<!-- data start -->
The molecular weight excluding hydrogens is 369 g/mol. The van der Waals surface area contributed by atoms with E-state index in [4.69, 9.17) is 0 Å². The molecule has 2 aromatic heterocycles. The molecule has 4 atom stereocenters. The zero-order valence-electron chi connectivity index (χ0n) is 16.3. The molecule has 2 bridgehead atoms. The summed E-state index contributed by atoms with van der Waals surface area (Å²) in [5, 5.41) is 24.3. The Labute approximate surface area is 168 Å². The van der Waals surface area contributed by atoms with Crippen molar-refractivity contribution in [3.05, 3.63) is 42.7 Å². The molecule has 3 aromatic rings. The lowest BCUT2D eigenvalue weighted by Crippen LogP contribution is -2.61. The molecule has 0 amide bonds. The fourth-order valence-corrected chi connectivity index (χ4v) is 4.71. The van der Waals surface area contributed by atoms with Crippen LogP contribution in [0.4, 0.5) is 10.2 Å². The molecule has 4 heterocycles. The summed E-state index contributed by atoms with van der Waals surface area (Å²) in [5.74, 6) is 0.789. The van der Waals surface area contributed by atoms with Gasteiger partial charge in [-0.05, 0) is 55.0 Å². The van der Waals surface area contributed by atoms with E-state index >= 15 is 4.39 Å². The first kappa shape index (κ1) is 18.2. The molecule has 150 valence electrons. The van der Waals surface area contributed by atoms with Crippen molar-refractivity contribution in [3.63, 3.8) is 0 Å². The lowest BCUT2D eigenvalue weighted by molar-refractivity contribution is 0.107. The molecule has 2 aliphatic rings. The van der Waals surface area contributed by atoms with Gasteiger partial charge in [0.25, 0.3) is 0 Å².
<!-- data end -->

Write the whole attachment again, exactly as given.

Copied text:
The molecular weight excluding hydrogens is 369 g/mol. The van der Waals surface area contributed by atoms with E-state index in [4.69, 9.17) is 0 Å². The molecule has 2 aromatic heterocycles. The molecule has 4 atom stereocenters. The zero-order valence-electron chi connectivity index (χ0n) is 16.3. The molecule has 2 bridgehead atoms. The summed E-state index contributed by atoms with van der Waals surface area (Å²) in [5, 5.41) is 24.3. The Labute approximate surface area is 168 Å². The van der Waals surface area contributed by atoms with Crippen molar-refractivity contribution in [3.05, 3.63) is 42.7 Å². The molecule has 3 aromatic rings. The lowest BCUT2D eigenvalue weighted by Crippen LogP contribution is -2.61. The molecule has 0 amide bonds. The fourth-order valence-corrected chi connectivity index (χ4v) is 4.71. The van der Waals surface area contributed by atoms with Crippen LogP contribution in [0.4, 0.5) is 10.2 Å². The molecule has 4 heterocycles. The summed E-state index contributed by atoms with van der Waals surface area (Å²) in [5.74, 6) is 0.789. The van der Waals surface area contributed by atoms with Gasteiger partial charge in [-0.05, 0) is 55.0 Å². The van der Waals surface area contributed by atoms with E-state index >= 15 is 4.39 Å². The first kappa shape index (κ1) is 18.2. The molecule has 150 valence electrons. The van der Waals surface area contributed by atoms with Crippen molar-refractivity contribution in [3.63, 3.8) is 0 Å². The lowest BCUT2D eigenvalue weighted by molar-refractivity contribution is 0.107. The molecule has 2 aliphatic rings. The van der Waals surface area contributed by atoms with Gasteiger partial charge in [0.25, 0.3) is 0 Å².